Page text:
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Just because they’re inside doesn’t make them monsters


Nuala McKeever

Nuala McKeever

Nuala McKeever

It's nearly Christmas so I’d like to talk about something seasonal — prisoners. No, don’t go away just cos I mentioned the P word, please! I know all things prison are a turn-off for most of us, but bear with me, go on, it’s Christmas

For the past year I’ve been going into Maghaberry Prison once a week with a colleague to give classes in drama and film. Before that I would have avoided stories about prison. Who wants to know about men (it’s mostly men) who’ve committed crimes? They’re locked away behind walls precisely so we don’t have to think about them, aren’t they?

I avoided the sensationalist headlines screaming from the local Sunday papers about this unsavoury group. Thieves, thugs, drug dealers, rapists, murderers, sex offenders. Monsters.

Hardly a week goes by that we aren’t told how these monsters are being treated like kings in a luxury holiday camp environment where the lifestyle inside’s so great it’s a wonder we’re all not tunnelling to escape into the place.

Thank God we never have to meet them. These monsters.

And then I met them. And I realised why they are called monsters. Y’see, for the most part they’re just ordinary individuals like any man you’d see in the street or in the pub or sitting beside you on the settee watching TV. They’re called John and Peter and David and any other ordinary name you can think of.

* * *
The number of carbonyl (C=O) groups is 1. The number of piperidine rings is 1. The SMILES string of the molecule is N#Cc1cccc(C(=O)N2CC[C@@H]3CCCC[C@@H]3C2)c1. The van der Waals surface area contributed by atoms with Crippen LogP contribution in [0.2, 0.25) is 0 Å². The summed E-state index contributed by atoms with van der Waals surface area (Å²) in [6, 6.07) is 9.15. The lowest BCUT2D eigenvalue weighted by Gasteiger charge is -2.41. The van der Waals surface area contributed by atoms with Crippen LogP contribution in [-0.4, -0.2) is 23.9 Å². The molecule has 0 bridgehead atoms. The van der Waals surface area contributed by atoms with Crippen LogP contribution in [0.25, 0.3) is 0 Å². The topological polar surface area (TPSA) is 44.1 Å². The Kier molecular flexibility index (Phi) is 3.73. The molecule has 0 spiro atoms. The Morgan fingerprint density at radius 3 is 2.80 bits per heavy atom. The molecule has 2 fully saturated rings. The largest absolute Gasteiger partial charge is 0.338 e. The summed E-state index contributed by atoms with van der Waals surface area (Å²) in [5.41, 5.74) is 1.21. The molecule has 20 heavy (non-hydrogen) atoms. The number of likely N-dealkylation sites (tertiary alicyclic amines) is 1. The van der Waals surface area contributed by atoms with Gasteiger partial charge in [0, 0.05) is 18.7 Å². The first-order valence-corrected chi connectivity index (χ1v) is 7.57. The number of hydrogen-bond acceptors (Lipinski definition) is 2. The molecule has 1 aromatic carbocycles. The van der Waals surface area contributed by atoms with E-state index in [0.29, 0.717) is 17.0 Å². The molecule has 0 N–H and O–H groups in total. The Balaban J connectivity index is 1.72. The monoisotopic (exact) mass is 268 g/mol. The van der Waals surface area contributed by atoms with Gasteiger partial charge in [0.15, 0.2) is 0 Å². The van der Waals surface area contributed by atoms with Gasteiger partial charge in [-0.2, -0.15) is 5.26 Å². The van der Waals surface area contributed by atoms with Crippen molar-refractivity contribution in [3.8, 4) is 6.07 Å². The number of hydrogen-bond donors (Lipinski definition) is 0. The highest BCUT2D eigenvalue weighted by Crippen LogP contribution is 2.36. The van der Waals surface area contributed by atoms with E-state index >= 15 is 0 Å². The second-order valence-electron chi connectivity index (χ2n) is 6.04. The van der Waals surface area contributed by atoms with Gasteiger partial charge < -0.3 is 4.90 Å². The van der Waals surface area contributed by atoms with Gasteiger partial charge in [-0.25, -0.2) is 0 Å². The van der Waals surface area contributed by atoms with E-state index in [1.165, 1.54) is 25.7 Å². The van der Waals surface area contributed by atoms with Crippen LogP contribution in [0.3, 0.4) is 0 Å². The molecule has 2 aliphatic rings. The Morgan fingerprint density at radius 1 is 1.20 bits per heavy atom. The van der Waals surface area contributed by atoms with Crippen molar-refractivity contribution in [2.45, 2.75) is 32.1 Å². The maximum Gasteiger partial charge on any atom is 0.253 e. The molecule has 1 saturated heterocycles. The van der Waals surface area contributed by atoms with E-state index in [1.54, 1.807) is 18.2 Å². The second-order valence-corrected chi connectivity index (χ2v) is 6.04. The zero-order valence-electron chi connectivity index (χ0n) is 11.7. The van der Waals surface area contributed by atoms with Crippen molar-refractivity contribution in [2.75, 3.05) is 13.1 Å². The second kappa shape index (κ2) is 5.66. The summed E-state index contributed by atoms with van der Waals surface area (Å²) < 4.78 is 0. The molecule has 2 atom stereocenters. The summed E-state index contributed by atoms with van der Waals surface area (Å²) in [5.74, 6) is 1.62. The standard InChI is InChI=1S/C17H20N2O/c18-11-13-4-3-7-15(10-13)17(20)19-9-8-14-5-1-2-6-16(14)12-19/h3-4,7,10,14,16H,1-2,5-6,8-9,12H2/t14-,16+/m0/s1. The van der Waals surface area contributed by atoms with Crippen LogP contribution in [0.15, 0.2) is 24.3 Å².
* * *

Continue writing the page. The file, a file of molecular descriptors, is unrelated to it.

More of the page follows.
Strangely enough, they have one head each. They have arms and legs. They eat and drink. They talk and don’t talk. They laugh. They get frustrated. They think. They try not to think. They get depressed. They have daughters. They read books and papers. They consider their past actions. They take responsibility. They blame others. They rant and rail. They cry. They sleep. They wake up. They get through one day at a time. They try to survive.

Of course, they must be called monsters. After all, if we were to accept that they are human beings like us, where would that leave us? How could we possibly concede that a human being is capable of the most awful behaviour? If we follow that logic, it might open up the possibility that we too might be capable of such awful behaviour. And that ‘appalling vista’ is one we just can’t allow.

Just this week a prisoner in England won the right to be called Mister. Commentators condemned this. Why should a man who’s done awful deeds be treated with this respect?

Eh, why shouldn’t he? Why would I let someone else’s “bad” behaviour dictate how I behave? That’s crazy.

If we can’t make a distinction between a person and their behaviour, then we’ll never be at peace. It’s ourselves we diminish when we villify others. It’s the dark parts of our own personalities we can’t accept when we scream hatred at others. It’s ourselves we’re punishing when we treat others with contempt.

I’m not speaking from any moral high ground here. I criticise and point score to make myself feel better. But I know it doesn’t make me feel better.

If a pregnant, unmarried couple from somewhere else turned up at your door this Christmas, what would you see? Trouble, or the greatest story ever told?

Belfast Telegraph